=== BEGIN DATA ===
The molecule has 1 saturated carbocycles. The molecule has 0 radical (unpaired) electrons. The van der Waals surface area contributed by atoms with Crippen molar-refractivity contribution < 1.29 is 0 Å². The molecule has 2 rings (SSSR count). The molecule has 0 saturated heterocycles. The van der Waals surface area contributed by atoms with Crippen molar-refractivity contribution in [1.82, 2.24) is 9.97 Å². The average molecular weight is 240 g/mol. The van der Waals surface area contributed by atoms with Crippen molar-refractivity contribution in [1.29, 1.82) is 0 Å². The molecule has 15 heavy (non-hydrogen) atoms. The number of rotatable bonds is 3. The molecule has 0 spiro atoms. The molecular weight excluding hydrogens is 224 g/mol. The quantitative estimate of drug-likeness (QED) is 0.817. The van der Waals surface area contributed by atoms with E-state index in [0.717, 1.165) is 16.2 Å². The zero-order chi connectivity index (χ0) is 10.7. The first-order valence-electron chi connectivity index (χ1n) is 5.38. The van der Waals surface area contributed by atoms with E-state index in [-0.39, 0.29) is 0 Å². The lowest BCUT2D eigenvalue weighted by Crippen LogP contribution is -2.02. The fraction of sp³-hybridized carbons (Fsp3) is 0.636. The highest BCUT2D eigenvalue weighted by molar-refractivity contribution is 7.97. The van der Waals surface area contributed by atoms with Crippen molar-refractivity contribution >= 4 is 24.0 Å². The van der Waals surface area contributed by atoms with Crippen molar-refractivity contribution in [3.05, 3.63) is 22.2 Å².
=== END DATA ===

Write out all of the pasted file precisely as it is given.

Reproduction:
The molecule has 1 saturated carbocycles. The molecule has 0 radical (unpaired) electrons. The van der Waals surface area contributed by atoms with Crippen molar-refractivity contribution < 1.29 is 0 Å². The molecule has 2 rings (SSSR count). The molecule has 0 saturated heterocycles. The van der Waals surface area contributed by atoms with Crippen molar-refractivity contribution in [1.82, 2.24) is 9.97 Å². The average molecular weight is 240 g/mol. The van der Waals surface area contributed by atoms with Crippen molar-refractivity contribution in [1.29, 1.82) is 0 Å². The molecule has 15 heavy (non-hydrogen) atoms. The number of rotatable bonds is 3. The molecule has 0 spiro atoms. The molecular weight excluding hydrogens is 224 g/mol. The quantitative estimate of drug-likeness (QED) is 0.817. The van der Waals surface area contributed by atoms with E-state index in [0.717, 1.165) is 16.2 Å². The zero-order chi connectivity index (χ0) is 10.7. The first-order valence-electron chi connectivity index (χ1n) is 5.38. The van der Waals surface area contributed by atoms with E-state index in [-0.39, 0.29) is 0 Å². The lowest BCUT2D eigenvalue weighted by Crippen LogP contribution is -2.02. The fraction of sp³-hybridized carbons (Fsp3) is 0.636. The highest BCUT2D eigenvalue weighted by molar-refractivity contribution is 7.97. The van der Waals surface area contributed by atoms with Crippen molar-refractivity contribution >= 4 is 24.0 Å². The van der Waals surface area contributed by atoms with Crippen molar-refractivity contribution in [3.05, 3.63) is 22.2 Å².